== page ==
They've done all of this through a series of adventures. The couple’s last major trip to the country was a 577-mile circumnavigation on foot in 2009. Jason took pictures of local chiefs for a series, "A Short Walk in the Gambian Bush—930km African Odyssey," that won first prize in The International Photography Awards of 2010. A week into that trip, they planned for something more, to retrace Scottish explorer Mungo Park’s 18th-century footsteps from The Gambia to what is now Mali ("Travels Into the Interior of Africa") and back. With recent insurrection brewing in Mali, and a host of kidnappings, they abandoned that plan and drew up a new one: to paddle the the River Gambia from source to sea. This October, as the rainy season winds down, Jason and Helen will canoe and hike roughly 700 miles—from the source of the river in the Fouta Djallon highlands of Guinea, through the hippo-infested Niokolo Koba National Park in Senegal, and along the river as it splits The Gambia until it empties into the Atlantic at a six-mile-wide mouth. I checked in with the duo via email for more on the expedition.
Map of the River Gambia. Illustration: Jason Florio and Helen Jones-Florio
Why do this trip?
We poured over incredible logs of journeys at the Royal Geographical Society in London—of explorers traveling up the River Gambia from the Atlantic Ocean back in the 1600s, with most not being able to penetrate more than 600 km (373 miles) up stream—but we couldn’t find any accounts of anyone following it from source to sea, by canoeing and hiking. We vainly liked the idea of doing something we could find no record of having been done before. Having said that, the journey is not about making what we think is ‘a first’ as, no doubt, some Aussie will come out the woodwork, post expedition, to nonchalantly say “Mate, I did that river on a standup paddleboard back in ’69!” The journey is more about creating a modern-day account of the people, societies, and life along the length of one of Africa’s last, free-flowing, major rivers—perhaps not too dissimilar to what Mungo Park did at the end of the 1700s. We’ll just be using more modern technology, as opposed to notes stuffed inside a top hat and a couple of fowling pistols for protection.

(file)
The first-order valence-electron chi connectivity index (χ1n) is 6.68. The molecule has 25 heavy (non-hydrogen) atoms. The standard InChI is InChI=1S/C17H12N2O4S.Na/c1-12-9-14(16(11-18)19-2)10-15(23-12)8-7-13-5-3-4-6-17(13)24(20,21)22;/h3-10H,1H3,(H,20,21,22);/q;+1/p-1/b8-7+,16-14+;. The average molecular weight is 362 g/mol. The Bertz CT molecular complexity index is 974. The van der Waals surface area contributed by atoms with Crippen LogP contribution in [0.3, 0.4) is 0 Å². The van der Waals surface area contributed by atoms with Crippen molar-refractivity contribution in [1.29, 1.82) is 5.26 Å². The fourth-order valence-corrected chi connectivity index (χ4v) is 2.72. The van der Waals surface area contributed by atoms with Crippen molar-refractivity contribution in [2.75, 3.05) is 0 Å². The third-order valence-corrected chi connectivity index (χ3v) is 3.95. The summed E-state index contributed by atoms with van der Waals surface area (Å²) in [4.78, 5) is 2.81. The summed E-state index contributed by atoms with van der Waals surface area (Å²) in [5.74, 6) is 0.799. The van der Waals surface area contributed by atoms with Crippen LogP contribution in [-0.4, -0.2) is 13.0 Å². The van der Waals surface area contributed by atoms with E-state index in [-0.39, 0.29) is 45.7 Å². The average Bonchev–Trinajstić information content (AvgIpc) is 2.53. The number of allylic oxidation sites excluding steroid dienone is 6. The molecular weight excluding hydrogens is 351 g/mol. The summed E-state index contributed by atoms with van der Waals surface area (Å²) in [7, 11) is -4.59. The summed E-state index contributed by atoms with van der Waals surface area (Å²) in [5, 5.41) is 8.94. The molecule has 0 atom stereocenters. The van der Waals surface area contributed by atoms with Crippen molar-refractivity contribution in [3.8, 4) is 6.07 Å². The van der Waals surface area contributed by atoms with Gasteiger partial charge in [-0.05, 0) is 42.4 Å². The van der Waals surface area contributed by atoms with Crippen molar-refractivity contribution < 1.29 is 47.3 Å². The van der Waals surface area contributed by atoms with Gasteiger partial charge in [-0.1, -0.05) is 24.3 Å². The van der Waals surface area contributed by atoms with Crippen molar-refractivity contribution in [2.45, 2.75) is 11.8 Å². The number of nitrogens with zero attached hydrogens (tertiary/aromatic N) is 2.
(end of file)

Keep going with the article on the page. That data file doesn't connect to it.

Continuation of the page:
Why do this trip only by canoe and on foot?
The idea is to go slow and soak in the environment and cultures, taking in the nuances of the micro view you get when walking and paddling. Being in a car, at any stage, would remove us from this experience. Arriving by canoe, or on foot, into a remote village, we feel, is much less threatening. When we walked around The Gambia it made it much easier to connect to people. We approached each other from the same level, literally and figuratively, and not by emerging out of a puff of cool AC from a fat Land Cruiser.
On a practical level, we would not be able to reach many of the areas we intend to travel through by car. We’ll be using folding canoes, which can be more readily portaged as opposed to rigid motorboats. Keeping the journey simple is essential.
Abdou Ndong. Photo: Jason Florio
What will be the toughest part?